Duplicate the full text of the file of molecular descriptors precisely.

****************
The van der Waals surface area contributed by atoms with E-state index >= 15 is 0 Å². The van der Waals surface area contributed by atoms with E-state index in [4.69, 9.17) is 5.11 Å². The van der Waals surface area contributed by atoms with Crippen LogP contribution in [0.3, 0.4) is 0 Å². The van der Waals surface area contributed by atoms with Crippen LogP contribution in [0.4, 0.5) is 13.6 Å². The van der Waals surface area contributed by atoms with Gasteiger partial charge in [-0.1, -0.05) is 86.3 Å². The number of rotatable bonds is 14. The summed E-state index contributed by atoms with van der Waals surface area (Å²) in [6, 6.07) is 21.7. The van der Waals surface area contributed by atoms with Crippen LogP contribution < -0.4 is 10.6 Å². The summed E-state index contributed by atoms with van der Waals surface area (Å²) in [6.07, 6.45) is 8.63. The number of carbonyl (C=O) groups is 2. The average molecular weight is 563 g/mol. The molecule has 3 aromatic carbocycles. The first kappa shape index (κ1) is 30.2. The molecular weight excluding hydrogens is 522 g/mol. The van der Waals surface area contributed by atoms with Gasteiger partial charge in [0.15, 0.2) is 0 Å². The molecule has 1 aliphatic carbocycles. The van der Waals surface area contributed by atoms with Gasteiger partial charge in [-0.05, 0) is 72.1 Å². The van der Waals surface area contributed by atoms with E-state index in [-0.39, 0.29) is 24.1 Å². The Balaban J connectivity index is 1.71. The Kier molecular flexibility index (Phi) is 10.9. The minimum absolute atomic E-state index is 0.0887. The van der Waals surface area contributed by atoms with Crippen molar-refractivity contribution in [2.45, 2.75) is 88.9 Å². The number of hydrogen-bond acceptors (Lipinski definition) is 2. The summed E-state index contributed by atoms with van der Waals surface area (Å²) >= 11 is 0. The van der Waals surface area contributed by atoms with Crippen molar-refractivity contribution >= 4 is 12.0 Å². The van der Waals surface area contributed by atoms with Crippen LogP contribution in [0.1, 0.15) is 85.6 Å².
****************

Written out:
The van der Waals surface area contributed by atoms with E-state index >= 15 is 0 Å². The van der Waals surface area contributed by atoms with E-state index in [4.69, 9.17) is 5.11 Å². The van der Waals surface area contributed by atoms with Crippen LogP contribution in [0.3, 0.4) is 0 Å². The van der Waals surface area contributed by atoms with Crippen LogP contribution in [0.4, 0.5) is 13.6 Å². The van der Waals surface area contributed by atoms with Gasteiger partial charge in [-0.1, -0.05) is 86.3 Å². The number of rotatable bonds is 14. The summed E-state index contributed by atoms with van der Waals surface area (Å²) in [6, 6.07) is 21.7. The van der Waals surface area contributed by atoms with Crippen LogP contribution < -0.4 is 10.6 Å². The summed E-state index contributed by atoms with van der Waals surface area (Å²) in [6.07, 6.45) is 8.63. The number of carbonyl (C=O) groups is 2. The average molecular weight is 563 g/mol. The molecule has 3 aromatic carbocycles. The first kappa shape index (κ1) is 30.2. The molecular weight excluding hydrogens is 522 g/mol. The van der Waals surface area contributed by atoms with Gasteiger partial charge in [0.15, 0.2) is 0 Å². The molecule has 1 aliphatic carbocycles. The van der Waals surface area contributed by atoms with Gasteiger partial charge in [-0.05, 0) is 72.1 Å². The van der Waals surface area contributed by atoms with E-state index in [-0.39, 0.29) is 24.1 Å². The Balaban J connectivity index is 1.71. The Kier molecular flexibility index (Phi) is 10.9. The minimum absolute atomic E-state index is 0.0887. The van der Waals surface area contributed by atoms with Crippen molar-refractivity contribution in [2.45, 2.75) is 88.9 Å². The number of hydrogen-bond acceptors (Lipinski definition) is 2. The summed E-state index contributed by atoms with van der Waals surface area (Å²) >= 11 is 0. The van der Waals surface area contributed by atoms with Crippen molar-refractivity contribution >= 4 is 12.0 Å². The van der Waals surface area contributed by atoms with Crippen LogP contribution in [0.1, 0.15) is 85.6 Å².